A raucous meeting in Fort Langley saw the owners of a planned Glen Valley composting site on the receiving end of a lot of negative comments from neighbours.
Glenval Organics wants to build a composting facility for yard waste - leaves, grass clippings, and wood chips - at 25330 88th Avenue.
The meeting at the Fort Langley Golf Course drew a standing room only audience of more than 80 people, many of them direct neighbours of the property.
After 45 minutes of presentations by GlenVal's owner and business manager, and MetroVancouver officials, a question and answer period began.
The questioning almost immediately turned into a series of accusations, with residents shouting, talking over responses and one another, and flatly telling GlenVal that they aren't wanted.
The residents are worried about the smell from a composting operation, about the possibility of liquid runoff from the compost, environmental damage, reduced property values, noise, and truck traffic.
Albert Anderson, of the nearby Aldor Acres farm, was one of those who has issues with the project.
"The main concern is the location of it," Anderson told the Langley Advance after the meeting. Anderson isn't personally worried much about odours.
Anderson thinks composting like this should be done in an industrial area where any runoff can be taken care of through sewer connections.
He worried about whether the company has a track record with such projects.
At the meeting, many of the questions lobbed at the owners were rhetorical.
"Why do you think you can come into our neighbourhood_ and you expect to come in and devalue our land_ you're not welcome and you're not wanted," said one man.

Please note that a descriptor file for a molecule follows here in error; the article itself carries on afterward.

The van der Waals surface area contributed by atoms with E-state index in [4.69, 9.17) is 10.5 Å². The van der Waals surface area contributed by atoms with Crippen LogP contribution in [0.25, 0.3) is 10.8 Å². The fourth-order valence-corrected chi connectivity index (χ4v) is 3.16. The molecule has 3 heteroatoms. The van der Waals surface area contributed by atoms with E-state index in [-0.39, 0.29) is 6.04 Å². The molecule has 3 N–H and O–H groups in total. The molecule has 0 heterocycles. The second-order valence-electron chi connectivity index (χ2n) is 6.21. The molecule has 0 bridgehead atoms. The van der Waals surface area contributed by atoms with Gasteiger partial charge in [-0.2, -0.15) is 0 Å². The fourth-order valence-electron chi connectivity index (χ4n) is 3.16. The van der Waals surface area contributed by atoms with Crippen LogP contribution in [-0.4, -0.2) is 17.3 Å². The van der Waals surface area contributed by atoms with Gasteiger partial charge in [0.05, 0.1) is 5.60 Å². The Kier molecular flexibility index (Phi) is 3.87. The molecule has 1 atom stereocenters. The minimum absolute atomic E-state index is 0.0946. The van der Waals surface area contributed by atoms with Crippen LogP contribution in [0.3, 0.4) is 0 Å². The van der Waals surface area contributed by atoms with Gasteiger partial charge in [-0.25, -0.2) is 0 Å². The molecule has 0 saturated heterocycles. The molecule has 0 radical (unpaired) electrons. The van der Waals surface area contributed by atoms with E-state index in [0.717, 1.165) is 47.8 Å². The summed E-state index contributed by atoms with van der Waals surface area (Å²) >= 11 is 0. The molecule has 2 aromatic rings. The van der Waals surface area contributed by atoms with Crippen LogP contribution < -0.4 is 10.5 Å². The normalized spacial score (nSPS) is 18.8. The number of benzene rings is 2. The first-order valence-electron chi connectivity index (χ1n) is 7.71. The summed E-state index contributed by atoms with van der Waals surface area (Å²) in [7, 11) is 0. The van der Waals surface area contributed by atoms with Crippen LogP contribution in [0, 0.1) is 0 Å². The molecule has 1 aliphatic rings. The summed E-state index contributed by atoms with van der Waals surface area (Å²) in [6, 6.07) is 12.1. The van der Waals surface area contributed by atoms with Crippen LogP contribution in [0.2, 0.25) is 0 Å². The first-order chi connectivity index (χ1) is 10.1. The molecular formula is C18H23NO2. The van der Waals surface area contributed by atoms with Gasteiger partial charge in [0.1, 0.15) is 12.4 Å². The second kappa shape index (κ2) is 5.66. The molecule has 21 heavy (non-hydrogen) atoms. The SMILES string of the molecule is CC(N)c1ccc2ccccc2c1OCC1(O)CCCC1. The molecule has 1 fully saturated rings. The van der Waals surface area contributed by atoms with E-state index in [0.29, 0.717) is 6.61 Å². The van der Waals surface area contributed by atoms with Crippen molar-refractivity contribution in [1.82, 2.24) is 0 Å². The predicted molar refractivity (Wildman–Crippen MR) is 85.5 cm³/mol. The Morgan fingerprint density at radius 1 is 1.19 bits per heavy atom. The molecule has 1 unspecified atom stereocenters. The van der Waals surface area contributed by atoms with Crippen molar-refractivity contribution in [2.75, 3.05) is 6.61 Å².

Several residents said the site is contaminated with old cedar debris, one saying that "phosphorescent ooze" was seen coming out of the site.
Another man told GlenVal owner Gary Nickel that he is allergic to grass clippings and cedar, and "when I go into anaphylactic shock, I'm coming after your ass."
A few other composting operations were brought up by residents repeatedly, either in comments or in home-made flyers circulated at the meeting.
The Nature's Needs composting facility in the Portland, Ore. suburb of North Plains was referenced several times.
That facility has made headlines in Oregon for foul odours wafting over North Plains.
However, that facility does both yard waste and food scrap composting, and it takes in a good portion of the food waste from the city of Portland.
Harvest Power, a company that handles food waste in Richmond, has also come under a lot of fire in the last year after foul smells wafted over Vancouver.
Nickel was at pains to repeat that his facility will be taking only yard waste, not food waste.
If he or any other future operator of the site were to switch to composting table scraps, they would have to re-apply to MetroVancouver for permits.
"We would have to go through this entire process again," said Nickel.
He and his business development manager showed that compost will be piled under roofed structures, with negative air pressure under the piles to keep them aerated. The air will then be sucked through pipes and biofiltered to remove most of the odour, they said.
"I thought it was a good open forum," Nickel said after the meeting.
"The information was there for people who wanted to listen," Nickel said.
Nickel is still waiting to get a permit from MetroVancouver for air quality measures, the provincial Ministry of the Environment will have to check that designs for the biofilter system meet standards, and the Agricultural Land Commission has to approve an exemption for non-farm use of compost.
If all that goes through, it will take about 60 to 90 days to build the structures and asphalt pad on which the facility will rest.
If he can't get the ALC exemption, Nickel said he will still operate the compost facility, but he will have to do it under farm legislation. That will mean keeping 50 per cent of all the compost on the property, rather than selling it. Spreading the compost over the filled-in gravel pit will run for about five years, after which they'll have to shut down. But it will leave a site in better shape than they found it, Nickel said.
Township council has requested information from Nickel, and he is expected to speak at the afternoon council meeting on Monday, Jan. 21.